And we got some support to keep this foundation kind of going, but never really enough to get it going. And now, I think it's been superseded by just a general interest in diversity by the American and the scientific societies. Now when I go into the American meteorological society annual meeting, which I was president of twenty years ago, we have one evening for students with different diversity getting together and for faculty meeting with them. And now I walk in and instead of just being the second African American to get a PhD in the field, there's a hundred students there now. And if I go to the American Geophysical Union meeting that's in San Francisco, they all—and I helped them come up with the idea of having some special focus on diversity issues. And now you see hundreds of students with different backgrounds coming together.


CP: That must be very gratifying.

WW: Yeah, it's very satisfying. So, I think the need is still there to a certain extent. And if you talk to any dean in the sciences, at Oregon State or anyplace else in the country, even though they have to be careful with their Supreme Court ruling that they can't give preference, they do want to do diversity in various ways. And we have a program at NCAR, which we've had for over maybe twenty-five or thirty years, where we bring students in from Puerto Rico, African American, underrepresented groups, and they go and they get NSF funding all the way through undergraduate through their PhD. And they spend summers at NCAR but they go off to their respective universities, and that's a very successful program. It's generated numbers of undergrads among minorities. And I was involved in that.

I used to—this is how I went to Talladega for my father's, I would traipse around these historically black colleges giving talks. And I was happy to do it, but usually would be like I'd get a letter or email a little bit later that says "I'm interested in going into atmospheric sciences" and I would kind of hook them up with somebody at a certain university. I would ask them some questions, kind of "where do you want to go to school" and "how do you want to specialize then?" and so forth, so on, then I would contact that school to kind of see if they can work out something. And in most cases, they do.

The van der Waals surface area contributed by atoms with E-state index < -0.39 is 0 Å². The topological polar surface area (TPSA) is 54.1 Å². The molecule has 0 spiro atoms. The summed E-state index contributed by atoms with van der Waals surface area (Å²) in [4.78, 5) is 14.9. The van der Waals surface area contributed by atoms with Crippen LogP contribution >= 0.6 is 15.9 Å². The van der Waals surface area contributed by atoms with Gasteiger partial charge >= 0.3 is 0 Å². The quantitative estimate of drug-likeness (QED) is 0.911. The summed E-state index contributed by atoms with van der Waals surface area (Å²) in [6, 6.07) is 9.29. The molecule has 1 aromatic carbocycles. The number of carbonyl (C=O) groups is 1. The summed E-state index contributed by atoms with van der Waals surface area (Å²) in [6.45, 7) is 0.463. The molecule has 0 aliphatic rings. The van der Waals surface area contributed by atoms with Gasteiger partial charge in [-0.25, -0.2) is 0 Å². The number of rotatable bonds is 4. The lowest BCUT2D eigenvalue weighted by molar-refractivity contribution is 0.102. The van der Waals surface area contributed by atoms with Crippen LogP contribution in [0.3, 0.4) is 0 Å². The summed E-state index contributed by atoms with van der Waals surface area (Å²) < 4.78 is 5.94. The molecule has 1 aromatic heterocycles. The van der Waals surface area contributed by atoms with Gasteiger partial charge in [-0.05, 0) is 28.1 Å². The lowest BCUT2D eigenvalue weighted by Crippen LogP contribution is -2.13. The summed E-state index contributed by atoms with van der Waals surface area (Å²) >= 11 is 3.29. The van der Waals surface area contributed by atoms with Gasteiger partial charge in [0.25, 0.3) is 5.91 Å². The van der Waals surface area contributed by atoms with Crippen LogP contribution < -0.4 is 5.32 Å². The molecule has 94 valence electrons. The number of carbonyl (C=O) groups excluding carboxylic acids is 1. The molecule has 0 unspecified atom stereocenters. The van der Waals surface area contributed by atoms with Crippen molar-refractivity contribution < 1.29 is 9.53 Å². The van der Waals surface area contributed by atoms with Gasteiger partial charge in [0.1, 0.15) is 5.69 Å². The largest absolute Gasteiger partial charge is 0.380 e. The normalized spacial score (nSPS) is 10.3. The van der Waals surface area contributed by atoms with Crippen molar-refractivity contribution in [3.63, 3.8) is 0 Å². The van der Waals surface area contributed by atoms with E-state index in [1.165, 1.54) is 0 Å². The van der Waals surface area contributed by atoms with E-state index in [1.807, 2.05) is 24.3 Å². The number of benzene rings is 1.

CP: Well, as we start to wind-up here a little bit, there's a couple big events we definitely need to talk about. The first was in 2007 with the Nobel Peace Prize awarded to Intergovernmental Panel on Climate Change. They used a lot of NCAR's work and I'm interested in kind of your experience of that.

WW: Well at that time, I was engaged in it and writing papers with my colleagues, and there was a small group of modeling groups, maybe at that time, maybe five or six or seven who were doing experiments. And so, we kind of agreed about in order to get away from the differences in our models, we sort of agreed that all of us would do some standard experiments, like a doubling of CO2 or a gradual increase of CO2 in a certain way and then write up a paper involving all those groups, to come up with a consensus. And that's what the IPCC eventually got into.

And the reason that we wanted to sort of do that was that it was a little bit confusing to some people why one model would warm up more or less than another model. And we can look at model differences. And the overall trend, of course; as you increased greenhouse gases, a warming trend. There's no cooling trend, but we'd all use the same set of forcing [?], and therefore we could talk about the uncertainty as being model differences. And I think that was an attractive idea for getting accepted by the community and a consensus, because ultimately what the IPCC does is give advice to the policymakers. And that's a two-step process. One is to—or three-step, first do the experiments, secondly analyze model differences, and then the third step is to write it in a way that policymakers can understand.


And we always call that the summary for the policymakers, which is the end product. And it had to be written in somewhat of a scientific way, but you didn't put in all the references and all the details. All of those were left in earlier documents. So, there were three sets of documents. And I think it's been wildly successful. It hasn't convinced certain people, mostly people from the oil and gas industry and others that have axes to grind, that this isn't a problem. But we understand a lot more than when we started out. I mean, we're able to look at the past climates going back to a million years ago.

It's not just based on modeling calculations but looking at how high is the CO2 concentration likely to be at the time of the dinosaurs, or we can, there's ways to infer that and to understand it better from bringing in the geological information. And we can make good predictions, I think, of what happens in the future based on what scenario the world takes on cutting back on emissions. We certainly know what happens if they don't do anything, but the question is often do we, I mean how much do we know if we cut back by fifty percent or something like that?